Some key markets such as India, which had been absorbing considerable amounts of U.S. Group II grades, have been difficult to work because of higher freight rates, tight vessel space and ample inventories at destination. Nevertheless, about 8,000 metric tons of base oils were expected to be shipped from the U.S. Gulf to India in the second half of Jan.

There had been some buying interest from Nigeria, but pricing was considered unworkable due to the local exchange rate and freight costs, a source explained.

Brazil continued to receive substantial amounts of U.S. Group I and Group II grades due to planned and unplanned production outages at local facilities, but the volumes being shipped have fallen from those registered in the fourth quarter of last year.

Mexican requirements have also slipped given the more stringent import restrictions that the Mexican government has imposed on refined products, including base oils, as a means to stop the illicit import of fuels and other petrochemicals. Some light viscosity base oils had been used as fuel extenders, and these were the products that were expected to be under scrutiny. While importers have submitted the required license applications and more exports were anticipated to be finalized as these licenses receive approvals, the government was heard to be requiring additional documentation on purchases, which was hampering transactions. Nevertheless, it appeared that customers had started to check on pricing and that they would begin to place orders once they have collected all the required information. “Mexico was tough in December and early January because of the permitting issues. There are some [importers] that have received their permits as of last week, so orders have started to pick up some, but they are still not at normal levels,” a source noted.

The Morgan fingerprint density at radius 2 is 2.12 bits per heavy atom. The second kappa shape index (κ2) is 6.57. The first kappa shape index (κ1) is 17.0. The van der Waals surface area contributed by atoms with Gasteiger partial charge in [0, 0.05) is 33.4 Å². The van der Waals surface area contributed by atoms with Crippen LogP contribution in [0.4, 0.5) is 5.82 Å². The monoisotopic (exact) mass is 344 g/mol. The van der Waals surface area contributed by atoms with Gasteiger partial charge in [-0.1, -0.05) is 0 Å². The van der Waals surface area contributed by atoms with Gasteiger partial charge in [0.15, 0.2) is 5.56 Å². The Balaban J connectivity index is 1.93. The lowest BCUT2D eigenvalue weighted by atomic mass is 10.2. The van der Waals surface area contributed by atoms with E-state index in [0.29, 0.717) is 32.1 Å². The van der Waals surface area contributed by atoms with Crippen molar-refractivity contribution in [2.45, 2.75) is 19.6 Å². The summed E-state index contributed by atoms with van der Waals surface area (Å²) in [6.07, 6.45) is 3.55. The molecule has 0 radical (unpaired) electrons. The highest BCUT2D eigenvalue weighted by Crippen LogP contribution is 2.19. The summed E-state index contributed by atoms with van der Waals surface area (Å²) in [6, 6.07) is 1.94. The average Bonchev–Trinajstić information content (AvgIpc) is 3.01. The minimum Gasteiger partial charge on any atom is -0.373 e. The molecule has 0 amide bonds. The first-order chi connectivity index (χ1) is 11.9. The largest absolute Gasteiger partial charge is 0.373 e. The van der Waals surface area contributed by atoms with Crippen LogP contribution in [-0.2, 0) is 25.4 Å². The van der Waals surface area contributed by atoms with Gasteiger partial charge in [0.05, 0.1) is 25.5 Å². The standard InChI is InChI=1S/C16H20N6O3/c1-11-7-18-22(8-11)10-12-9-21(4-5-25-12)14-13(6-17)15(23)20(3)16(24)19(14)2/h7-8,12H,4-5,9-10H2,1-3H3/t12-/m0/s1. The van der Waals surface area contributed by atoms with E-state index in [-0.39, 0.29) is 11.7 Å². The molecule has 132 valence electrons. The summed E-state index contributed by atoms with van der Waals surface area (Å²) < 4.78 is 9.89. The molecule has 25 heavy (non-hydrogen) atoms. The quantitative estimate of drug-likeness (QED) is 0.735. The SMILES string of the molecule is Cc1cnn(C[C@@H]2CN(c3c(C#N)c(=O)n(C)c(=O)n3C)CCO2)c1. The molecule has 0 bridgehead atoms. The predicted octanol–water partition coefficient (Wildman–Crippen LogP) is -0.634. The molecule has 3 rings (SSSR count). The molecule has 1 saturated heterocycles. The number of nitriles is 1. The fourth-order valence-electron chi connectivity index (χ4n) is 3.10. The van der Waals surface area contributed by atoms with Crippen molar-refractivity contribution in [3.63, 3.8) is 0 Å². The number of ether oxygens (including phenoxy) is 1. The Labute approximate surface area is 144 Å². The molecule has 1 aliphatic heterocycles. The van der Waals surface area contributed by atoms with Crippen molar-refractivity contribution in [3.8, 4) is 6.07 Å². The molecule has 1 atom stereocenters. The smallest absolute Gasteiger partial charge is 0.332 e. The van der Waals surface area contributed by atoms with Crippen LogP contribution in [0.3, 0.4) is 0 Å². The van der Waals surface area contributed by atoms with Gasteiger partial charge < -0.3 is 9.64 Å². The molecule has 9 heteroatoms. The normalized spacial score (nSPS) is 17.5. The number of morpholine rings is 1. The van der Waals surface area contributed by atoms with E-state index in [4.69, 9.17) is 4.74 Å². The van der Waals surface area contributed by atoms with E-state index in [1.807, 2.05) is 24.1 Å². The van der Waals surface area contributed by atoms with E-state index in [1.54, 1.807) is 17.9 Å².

There were a couple of base oil cargoes being discussed for shipment to the U.S., with 6,000 metric tons lined up to be shipped from Sitra, Bahrain, to the U.S. Gulf at the end of January and a 3,000-ton lot discussed for shipment from Amsterdam-Rotterdam-Antwerp to Houston, Texas, in early February.

On the naphthenic base oils front, supply and demand were described as balanced-to-tight as a result of recent turnarounds and steady consumption of the light viscosity grades.

A scheduled maintenance program at Calumet’s plant in Princeton, Louisiana, which started earlier this month and was completed last week, and a turnaround at San Joaquin Refining’s plant in Bakersfield, California, last December led to reduced inventories of most grades. Exports to Asia, Europe and Latin America have also helped keep domestic inventories in check.

The heavy viscosity pale oils were more readily available because of seasonal patterns and softer demand from some segments such as the tire and rubber industries.

Volatility in crude oil and feedstock prices also impacted market sentiment, as prices have moved up on ongoing concerns about a possible escalation of conflicts in the Middle East.

Crude oil futures surged by about 2% on Monday on supply outages in the U.S. and Russia, coupled with geopolitical tensions in the Middle East as the U.S. and the United Kingdom carried out a second joint round of strikes on Houthi targets near the Red Sea. A Ukrainian drone also struck a Baltic fuel terminal.

However, oil prices slipped on Tuesday as disappointing Chinese GDP data fueled concerns about demand in that country, while reports showed that oil output had improved in the U.S., Norway and Libya.

On Tuesday, Jan. 23, West Texas Intermediate (WTI) March 2024 futures settled on the CME at $74.37/barrel, compared to $72.40/bbl for February futures on Jan. 16.

Brent futures for March 2024 delivery settled on the CME at $79.55/barrel on Jan. 23, from $78.29/bbl on Jan. 16.

Louisiana Light Sweet crude wholesale spot prices were hovering at $77.76/barrel on Jan. 22, from $75.54/bbl on Jan. 12, according to the Energy Information Administration There was no trading on Jan. 15 due to the Martin Luther King Jr. holiday in the U.S.

Gabriela Wheeler can be reached directly at gabriela@LubesnGreases.com.

Lubes’n’Greases Publications shall not be liable for commercial decisions based on the contents of this report.